force this door or break this window? What risks are involved? Can I achieve my desired goal? When we ask our self “what will happen when I do this?” we must evaluate the end result and the risks involved. If the risks are too great for the task to be completed safely then we must eliminate or reduce the risks as much as possible in order to increase the margin of safety. This may require changing the strategy or task being deployed and, if so, go ahead and do it. Remember, there is more than one way to skin a cat. I am fully aware that risk is a constant companion in our business, but risks can be reduced, if not eliminated, to make for a safer work environment. Risk a lot to save a lot, risk little to save little! Contributing to the Human Factor as a cause for unsafe acts with the increased potential for injury and death is lack of training or insufficient training. All personnel at the emergency scene may not have the same level of training and experience, and therefore should not be expected to perform at the same level. Company officers and IC’s should be aware of individual FF/EMT’s experience and training and assign tasks accordingly. The emergency scene can be good learning ground for inexperienced personnel where they can observe and assist in performing tasks and assignments under direct supervision. If direct supervision cannot be provided, they should not be assigned any task beyond their level of training. In today’s real world where staffing levels or daytime response may not provide sufficient on scene personnel the tendency may be to use the inexperienced FF/EMT to perform unsupervised tasks beyond their level of training. Avoid doing this. You may have to reassign individual tasks, or wait until a more experienced FF/EMT becomes available. Additional skills required to operate specialized pieces of equipment should be learned on the training grounds or back in the station, not at the emergency scene. Untrained FF/EMT’s operating power equipment they have not been certified to use could prove disastrous in more ways than one. Training and experience are the backbone of any safe operation, and it is equally important for each FF/EMT to be aware of their qualifications and experience. The FF/EMT should also know their limitations, recognizing what is beyond their training and experience and not be embarrassed or ashamed to inform their officer when those circumstances arise. Remember, in the beginning you don’t have to be able to do everything! Learning and gaining experience takes time and if you maintain a proper attitude toward safety, you will have a lifetime of learning. To be continued next month. Till next time, stay safe and God Bless!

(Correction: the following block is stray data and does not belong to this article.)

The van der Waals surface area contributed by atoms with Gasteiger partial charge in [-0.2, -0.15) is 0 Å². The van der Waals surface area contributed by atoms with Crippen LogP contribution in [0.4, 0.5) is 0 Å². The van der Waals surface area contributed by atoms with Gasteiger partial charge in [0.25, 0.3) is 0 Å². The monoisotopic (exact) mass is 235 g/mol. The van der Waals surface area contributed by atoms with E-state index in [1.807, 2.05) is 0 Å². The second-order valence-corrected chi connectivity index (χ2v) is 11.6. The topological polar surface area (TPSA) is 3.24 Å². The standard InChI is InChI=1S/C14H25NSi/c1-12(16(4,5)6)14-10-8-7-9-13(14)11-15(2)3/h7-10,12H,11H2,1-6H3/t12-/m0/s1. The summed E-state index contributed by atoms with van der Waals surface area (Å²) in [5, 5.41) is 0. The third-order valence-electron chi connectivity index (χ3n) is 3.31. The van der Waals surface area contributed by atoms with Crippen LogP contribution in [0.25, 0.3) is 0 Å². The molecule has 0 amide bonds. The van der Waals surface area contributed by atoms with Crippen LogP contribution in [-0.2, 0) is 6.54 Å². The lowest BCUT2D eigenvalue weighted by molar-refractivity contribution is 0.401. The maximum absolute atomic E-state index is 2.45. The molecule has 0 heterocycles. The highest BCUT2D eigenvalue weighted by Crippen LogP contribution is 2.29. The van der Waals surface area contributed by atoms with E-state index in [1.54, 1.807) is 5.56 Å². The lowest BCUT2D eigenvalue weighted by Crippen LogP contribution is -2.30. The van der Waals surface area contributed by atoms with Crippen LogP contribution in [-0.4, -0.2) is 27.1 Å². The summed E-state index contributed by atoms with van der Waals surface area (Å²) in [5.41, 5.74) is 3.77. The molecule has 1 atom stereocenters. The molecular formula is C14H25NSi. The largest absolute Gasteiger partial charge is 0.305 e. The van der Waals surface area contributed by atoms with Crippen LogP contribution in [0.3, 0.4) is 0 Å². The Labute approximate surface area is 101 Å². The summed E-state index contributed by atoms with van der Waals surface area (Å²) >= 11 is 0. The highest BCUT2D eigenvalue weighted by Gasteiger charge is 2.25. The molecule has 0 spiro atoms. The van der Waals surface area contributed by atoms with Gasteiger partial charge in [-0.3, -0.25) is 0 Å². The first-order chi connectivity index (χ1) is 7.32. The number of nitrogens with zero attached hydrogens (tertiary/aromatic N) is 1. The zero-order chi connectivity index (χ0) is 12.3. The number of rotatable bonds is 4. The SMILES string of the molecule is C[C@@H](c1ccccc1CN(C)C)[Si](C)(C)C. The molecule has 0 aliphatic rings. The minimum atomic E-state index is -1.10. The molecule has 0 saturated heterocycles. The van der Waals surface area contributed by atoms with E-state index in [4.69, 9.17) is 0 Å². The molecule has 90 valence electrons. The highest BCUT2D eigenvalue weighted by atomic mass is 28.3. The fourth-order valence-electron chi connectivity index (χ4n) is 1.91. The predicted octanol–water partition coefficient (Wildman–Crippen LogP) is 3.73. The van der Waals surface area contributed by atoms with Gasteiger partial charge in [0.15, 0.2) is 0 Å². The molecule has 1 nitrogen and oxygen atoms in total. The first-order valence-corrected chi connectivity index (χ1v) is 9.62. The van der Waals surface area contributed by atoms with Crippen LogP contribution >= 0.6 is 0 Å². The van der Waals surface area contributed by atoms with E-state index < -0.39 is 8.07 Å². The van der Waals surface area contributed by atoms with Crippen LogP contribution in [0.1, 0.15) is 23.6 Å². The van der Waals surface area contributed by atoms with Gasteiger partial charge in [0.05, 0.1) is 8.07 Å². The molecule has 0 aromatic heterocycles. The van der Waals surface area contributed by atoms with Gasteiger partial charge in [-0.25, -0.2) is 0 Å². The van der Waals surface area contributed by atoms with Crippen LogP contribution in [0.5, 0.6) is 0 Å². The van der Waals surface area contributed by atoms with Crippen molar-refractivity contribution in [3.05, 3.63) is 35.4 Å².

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August, 2016

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DAVID RAGUSA

Elmont FD responds to car versus pole On June 23rd at 6:45 A.M., the Elmont Fire Department responded to Elmont Road, south of Dutch Broadway, for a car that struck a utility pole. Upon arrival Engine-4 members found that the impact from the car caused the pole to snap in half. There was a small engine fire in the vehicle, which was quickly extinguished by EFD using a dry chemical extinguisher. According to Nassau County Police, the driver of the vehicle fled the scene prior to their arrival.